Second, findings from two studies conducted in Canada assessing participants’ views about harm reduction programs indicated that several factors were associated with greater support: higher income and education [13, 39], younger age [39], personal use of cocaine or marijuana in the past year [13], favorable view of marijuana decriminalization [13], and perception of individuals with substance abuse as ill people [13]. Gender, however, was not a significant predictor in one study [13] while another reported that women were more supportive [39]. Also, a study evaluating U.S. public support for increased government spending for “dealing with drug addiction” found that while all demographic groups were generally supportive of increased spending, after controlling for general domestic spending, men (vs. women), conservatives (vs. liberals), older (vs. younger) individuals, and residents of the South (vs. North) were more supportive of spending [32]. These surprising results were speculated to stem from participants’ assuming that drug-problem spending would be more punitive/criminal justice-based, rather than public health-oriented. Interestingly, race/ethnicity was not a significant predictor. Because these data were either from Canada [13, 39] or are dated [32], we evaluated predictors of current support toward harm reduction services in a large U.S. sample.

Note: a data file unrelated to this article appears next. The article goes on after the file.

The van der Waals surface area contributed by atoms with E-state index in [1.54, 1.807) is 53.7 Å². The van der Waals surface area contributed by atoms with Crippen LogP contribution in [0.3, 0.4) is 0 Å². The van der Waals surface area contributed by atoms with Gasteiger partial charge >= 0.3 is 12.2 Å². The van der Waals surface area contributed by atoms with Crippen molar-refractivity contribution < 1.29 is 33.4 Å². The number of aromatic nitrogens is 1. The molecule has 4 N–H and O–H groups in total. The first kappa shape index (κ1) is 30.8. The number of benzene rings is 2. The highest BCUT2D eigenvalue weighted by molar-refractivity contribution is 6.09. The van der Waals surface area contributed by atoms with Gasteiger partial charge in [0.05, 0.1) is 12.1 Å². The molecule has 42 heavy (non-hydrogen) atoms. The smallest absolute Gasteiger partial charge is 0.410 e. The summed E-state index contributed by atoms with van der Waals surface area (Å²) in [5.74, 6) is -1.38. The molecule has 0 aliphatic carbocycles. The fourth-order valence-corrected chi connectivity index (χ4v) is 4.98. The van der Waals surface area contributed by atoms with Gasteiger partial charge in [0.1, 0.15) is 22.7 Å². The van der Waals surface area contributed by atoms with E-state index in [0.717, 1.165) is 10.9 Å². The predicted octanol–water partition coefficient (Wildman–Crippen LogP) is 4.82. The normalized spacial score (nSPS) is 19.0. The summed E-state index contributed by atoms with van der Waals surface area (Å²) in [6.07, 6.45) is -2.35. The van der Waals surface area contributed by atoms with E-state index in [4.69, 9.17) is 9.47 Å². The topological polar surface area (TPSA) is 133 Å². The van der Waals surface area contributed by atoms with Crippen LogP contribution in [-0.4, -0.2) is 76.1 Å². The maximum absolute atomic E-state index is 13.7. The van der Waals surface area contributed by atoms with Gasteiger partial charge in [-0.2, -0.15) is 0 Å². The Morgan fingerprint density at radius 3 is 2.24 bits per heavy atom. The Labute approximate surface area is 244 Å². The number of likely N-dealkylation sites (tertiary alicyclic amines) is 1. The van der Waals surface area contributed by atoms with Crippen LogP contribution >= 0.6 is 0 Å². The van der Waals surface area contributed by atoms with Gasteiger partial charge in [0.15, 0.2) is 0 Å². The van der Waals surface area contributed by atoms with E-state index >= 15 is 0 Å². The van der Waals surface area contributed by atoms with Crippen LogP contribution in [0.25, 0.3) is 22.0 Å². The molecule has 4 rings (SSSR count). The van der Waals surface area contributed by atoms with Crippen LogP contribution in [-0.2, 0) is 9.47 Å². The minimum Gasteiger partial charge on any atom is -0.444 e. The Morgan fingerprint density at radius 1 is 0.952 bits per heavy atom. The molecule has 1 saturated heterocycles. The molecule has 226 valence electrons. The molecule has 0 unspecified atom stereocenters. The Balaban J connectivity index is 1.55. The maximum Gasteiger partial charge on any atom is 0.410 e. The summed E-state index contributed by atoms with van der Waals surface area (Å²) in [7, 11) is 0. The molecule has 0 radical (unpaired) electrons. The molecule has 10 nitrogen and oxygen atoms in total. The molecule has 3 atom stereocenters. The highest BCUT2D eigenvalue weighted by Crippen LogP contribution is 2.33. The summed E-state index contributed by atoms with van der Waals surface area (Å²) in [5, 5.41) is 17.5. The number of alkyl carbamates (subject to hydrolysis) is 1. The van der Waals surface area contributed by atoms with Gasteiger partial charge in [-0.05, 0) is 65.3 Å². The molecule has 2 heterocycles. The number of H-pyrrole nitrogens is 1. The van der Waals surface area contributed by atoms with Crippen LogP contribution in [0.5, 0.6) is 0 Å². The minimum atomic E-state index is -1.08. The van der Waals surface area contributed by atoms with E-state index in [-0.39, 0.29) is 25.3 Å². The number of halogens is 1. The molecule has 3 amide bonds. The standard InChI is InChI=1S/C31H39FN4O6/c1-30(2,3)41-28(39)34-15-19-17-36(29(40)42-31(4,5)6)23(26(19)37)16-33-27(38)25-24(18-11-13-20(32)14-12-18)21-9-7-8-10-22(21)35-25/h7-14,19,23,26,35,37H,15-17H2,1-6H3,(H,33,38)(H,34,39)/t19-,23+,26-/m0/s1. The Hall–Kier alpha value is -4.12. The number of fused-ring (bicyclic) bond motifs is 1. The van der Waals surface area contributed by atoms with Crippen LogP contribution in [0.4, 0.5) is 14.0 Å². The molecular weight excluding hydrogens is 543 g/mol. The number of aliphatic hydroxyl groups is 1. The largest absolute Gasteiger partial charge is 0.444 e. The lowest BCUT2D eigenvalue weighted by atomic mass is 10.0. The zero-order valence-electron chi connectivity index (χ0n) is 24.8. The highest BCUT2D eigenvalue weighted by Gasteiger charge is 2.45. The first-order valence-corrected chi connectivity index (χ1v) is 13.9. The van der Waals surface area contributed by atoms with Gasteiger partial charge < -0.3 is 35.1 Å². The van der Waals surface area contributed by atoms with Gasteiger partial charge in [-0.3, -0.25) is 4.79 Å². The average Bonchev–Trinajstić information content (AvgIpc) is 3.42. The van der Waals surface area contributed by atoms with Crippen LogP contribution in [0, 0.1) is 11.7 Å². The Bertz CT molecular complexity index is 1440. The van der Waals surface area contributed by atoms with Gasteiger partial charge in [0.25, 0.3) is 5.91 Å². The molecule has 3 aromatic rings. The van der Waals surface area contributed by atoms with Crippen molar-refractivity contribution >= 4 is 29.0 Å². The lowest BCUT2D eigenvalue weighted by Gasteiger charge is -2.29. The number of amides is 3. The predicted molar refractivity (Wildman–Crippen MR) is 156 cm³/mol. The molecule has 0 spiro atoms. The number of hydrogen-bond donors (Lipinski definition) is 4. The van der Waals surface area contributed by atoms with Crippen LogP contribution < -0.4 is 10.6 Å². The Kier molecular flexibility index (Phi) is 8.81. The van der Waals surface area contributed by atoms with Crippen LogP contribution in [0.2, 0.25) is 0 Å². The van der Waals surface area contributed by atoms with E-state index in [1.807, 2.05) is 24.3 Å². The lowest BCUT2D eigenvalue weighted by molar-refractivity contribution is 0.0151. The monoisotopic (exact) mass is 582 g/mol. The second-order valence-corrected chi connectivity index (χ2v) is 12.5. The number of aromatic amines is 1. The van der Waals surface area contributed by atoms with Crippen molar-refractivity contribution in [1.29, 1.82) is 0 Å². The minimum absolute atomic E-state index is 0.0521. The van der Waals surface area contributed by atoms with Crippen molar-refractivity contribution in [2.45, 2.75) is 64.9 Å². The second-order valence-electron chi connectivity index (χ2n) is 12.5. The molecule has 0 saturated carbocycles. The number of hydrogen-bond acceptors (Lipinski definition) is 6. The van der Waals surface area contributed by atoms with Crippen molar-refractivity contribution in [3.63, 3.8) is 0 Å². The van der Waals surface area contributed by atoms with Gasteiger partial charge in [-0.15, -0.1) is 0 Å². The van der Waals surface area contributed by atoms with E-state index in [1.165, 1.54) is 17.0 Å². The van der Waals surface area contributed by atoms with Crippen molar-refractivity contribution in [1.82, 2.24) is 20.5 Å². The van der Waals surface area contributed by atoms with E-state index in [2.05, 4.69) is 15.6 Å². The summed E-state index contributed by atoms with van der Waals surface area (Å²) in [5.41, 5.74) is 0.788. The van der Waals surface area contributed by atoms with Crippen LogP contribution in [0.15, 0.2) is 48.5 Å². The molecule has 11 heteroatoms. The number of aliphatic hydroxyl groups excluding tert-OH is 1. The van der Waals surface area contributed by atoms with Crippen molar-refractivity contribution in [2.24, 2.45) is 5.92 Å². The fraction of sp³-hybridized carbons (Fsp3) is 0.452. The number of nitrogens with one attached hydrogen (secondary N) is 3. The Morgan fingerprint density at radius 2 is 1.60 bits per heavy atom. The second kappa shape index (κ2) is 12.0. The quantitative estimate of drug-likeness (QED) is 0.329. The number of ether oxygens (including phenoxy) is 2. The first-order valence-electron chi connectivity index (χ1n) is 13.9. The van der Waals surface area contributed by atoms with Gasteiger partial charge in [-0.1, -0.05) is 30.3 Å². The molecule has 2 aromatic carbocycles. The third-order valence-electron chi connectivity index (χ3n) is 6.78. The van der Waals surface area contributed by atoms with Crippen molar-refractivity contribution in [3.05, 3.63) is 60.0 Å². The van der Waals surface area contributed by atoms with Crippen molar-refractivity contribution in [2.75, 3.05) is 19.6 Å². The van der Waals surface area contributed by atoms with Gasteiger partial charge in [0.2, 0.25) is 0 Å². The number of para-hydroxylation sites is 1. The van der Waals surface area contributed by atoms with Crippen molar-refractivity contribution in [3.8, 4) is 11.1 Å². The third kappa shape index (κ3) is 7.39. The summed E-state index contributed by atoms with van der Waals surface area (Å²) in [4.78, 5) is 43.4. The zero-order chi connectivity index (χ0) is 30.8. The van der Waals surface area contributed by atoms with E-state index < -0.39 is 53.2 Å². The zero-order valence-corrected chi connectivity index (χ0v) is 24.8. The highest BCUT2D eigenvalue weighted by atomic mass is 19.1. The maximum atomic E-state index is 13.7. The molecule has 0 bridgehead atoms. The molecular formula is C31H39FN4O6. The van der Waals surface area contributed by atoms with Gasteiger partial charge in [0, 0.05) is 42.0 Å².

We sought to add to the literature in the following ways. First, evidence suggests that even after accounting for other factors such as the influence of interest groups, public opinion has a significant impact on public policy [4]. Hence, by evaluating public views towards provision of federal funding for harm reduction strategies, we increase our knowledge about a potential source of the current U.S. federal ban on support for harm reduction strategies. Second, we addressed some of the criticisms of the extant literature [40] by avoiding use of prejudicial terms in our survey, framing questions neutrally, describing PWID in behavioral terms, and linking the use of harm reduction strategies to scientific evidence. Third, given the dearth of research looking at correlates of U.S. public opinion toward government funding for harm reduction services, we also assessed whether public stigma toward PWID and a series of demographic factors were related to the extent of support. Note, we are not attempting to conduct an epidemiological study among a representative sample; rather, to identify promising predictors. We used a sample that was relatively diverse and large enough to enable analyses of various individual differences, but we make no claims that the sample is representative. Finally, we are the first to assess support toward SIFs among U.S. adults.